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Seriously - if you want the Airstream LOOK and a durable trailer - look at an '80's AVION.

Google it.

The interiors if un-messed with (which IS often best) are butt ugly. However slipcovers or upholstery and new curtains, and if they have the bronzed antique mirrors take them OUT - and you've got a wonderful durable trailer.

DO not buy unless it's all hooked up and you can test everything.
You're looking $8,000 - $10,000 for a monster 10 meter (34 footer)... maybe a bit less for a 30 footer - both good for fulltiming.
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Old 08-05-2015, 10:04 AM   #9
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I'd prefer not to spend more than 2-3 grand a year in repairs in all honesty, though I wouldn't mind spending a larger sum on occasion for a repair that should last several years.

I'm not particularly handy, so I call ye olde local RV shop to come out and do repairs.

I found a 33ft 88 Land Yacht camper being advertised an hour away from me as 'everything works, new AC' for 8700 I want to take a look at
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Old 08-05-2015, 10:09 AM   #10
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1985 31' Excella
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Oops, missed the question on budget. My budget is 10k or less, and I would like a trailer that can ideally survive 5years with only a couple thousand a year repair budget.
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Old 08-05-2015, 10:30 AM   #11
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I would say that your budget is realistic, if frugal. Download the "buyer's inspection checklist" from the Portal page, and you will know what to look for when buying. Again, your best bet is to find something that somebody has already done the heavy lifting on and can prove it. Watch out for trailers that are being "flipped," which may have superficial fix-ups, but still have hidden, rotting bones. Also keep an eye on the Airstream Forums classified ads, you might find something in better condition there than you will kicking stones on Craigslist.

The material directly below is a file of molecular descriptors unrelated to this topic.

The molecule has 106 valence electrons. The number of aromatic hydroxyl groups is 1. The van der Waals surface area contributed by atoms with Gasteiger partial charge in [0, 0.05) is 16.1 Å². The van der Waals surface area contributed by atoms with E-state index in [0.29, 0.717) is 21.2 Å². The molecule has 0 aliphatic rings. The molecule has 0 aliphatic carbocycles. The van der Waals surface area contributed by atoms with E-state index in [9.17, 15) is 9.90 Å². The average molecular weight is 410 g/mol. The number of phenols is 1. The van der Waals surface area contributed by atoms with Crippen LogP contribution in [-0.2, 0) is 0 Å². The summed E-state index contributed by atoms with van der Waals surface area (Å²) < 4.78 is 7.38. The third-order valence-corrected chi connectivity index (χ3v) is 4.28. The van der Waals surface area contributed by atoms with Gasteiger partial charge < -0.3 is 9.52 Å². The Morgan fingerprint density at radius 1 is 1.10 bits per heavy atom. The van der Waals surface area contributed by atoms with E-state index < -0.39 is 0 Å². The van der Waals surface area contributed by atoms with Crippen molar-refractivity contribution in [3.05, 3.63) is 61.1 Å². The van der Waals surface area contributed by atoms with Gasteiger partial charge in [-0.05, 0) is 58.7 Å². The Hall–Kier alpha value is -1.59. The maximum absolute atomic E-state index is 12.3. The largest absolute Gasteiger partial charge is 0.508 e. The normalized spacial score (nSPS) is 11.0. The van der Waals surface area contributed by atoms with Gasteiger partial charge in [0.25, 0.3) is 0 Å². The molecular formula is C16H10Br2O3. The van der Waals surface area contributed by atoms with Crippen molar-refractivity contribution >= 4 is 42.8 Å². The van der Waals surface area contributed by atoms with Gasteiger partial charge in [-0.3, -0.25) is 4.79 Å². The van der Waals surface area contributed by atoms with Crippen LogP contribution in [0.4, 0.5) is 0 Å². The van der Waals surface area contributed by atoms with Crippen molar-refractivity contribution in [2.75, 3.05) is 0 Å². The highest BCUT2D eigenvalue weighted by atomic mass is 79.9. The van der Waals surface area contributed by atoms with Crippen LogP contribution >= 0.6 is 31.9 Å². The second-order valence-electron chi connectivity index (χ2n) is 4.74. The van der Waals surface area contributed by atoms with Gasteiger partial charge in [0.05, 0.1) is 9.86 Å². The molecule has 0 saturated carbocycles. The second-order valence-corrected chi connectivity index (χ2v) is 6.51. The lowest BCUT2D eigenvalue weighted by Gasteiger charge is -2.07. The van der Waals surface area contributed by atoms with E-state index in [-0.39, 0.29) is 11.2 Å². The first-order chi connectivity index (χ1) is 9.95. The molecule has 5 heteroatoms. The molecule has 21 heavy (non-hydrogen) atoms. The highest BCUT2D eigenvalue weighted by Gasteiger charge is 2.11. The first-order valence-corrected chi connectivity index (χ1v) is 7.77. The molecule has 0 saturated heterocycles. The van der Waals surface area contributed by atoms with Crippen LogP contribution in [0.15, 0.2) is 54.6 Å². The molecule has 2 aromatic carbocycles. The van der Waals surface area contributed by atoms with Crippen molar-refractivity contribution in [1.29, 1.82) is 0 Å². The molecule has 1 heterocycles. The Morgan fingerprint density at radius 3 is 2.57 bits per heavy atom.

Good luck
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Old 08-05-2015, 11:12 AM   #12
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I think you can do it.
I have seen full-timers in 60's and 70's Airstreams in RV campgrounds that were still roadworthy.
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Old 08-05-2015, 01:33 PM   #13
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I would think the '88 Land Yacht would be a great one. And contrary to what someone said about the -20F temps - - - in Jasper, TX you will NOT have to worry about that! ;-) Only an occasional 32F temp per winter. Good luck on the '88!
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Old 08-05-2015, 02:50 PM   #14
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In Texas? Very good! You should be fine, especially since you have no plans to drag it around.

But ... I do remember when the Army sent me to Ft Sam Houston in San Antonio for 6 months. In January in snowed so much the city was closed for four days.

Humorously enough snow storms seemed to follow me every where I was stationed typically closing things for four days or more, except the snow in Victorville CA in the Mojave, that lasted less than 24 hours.

Never say never ...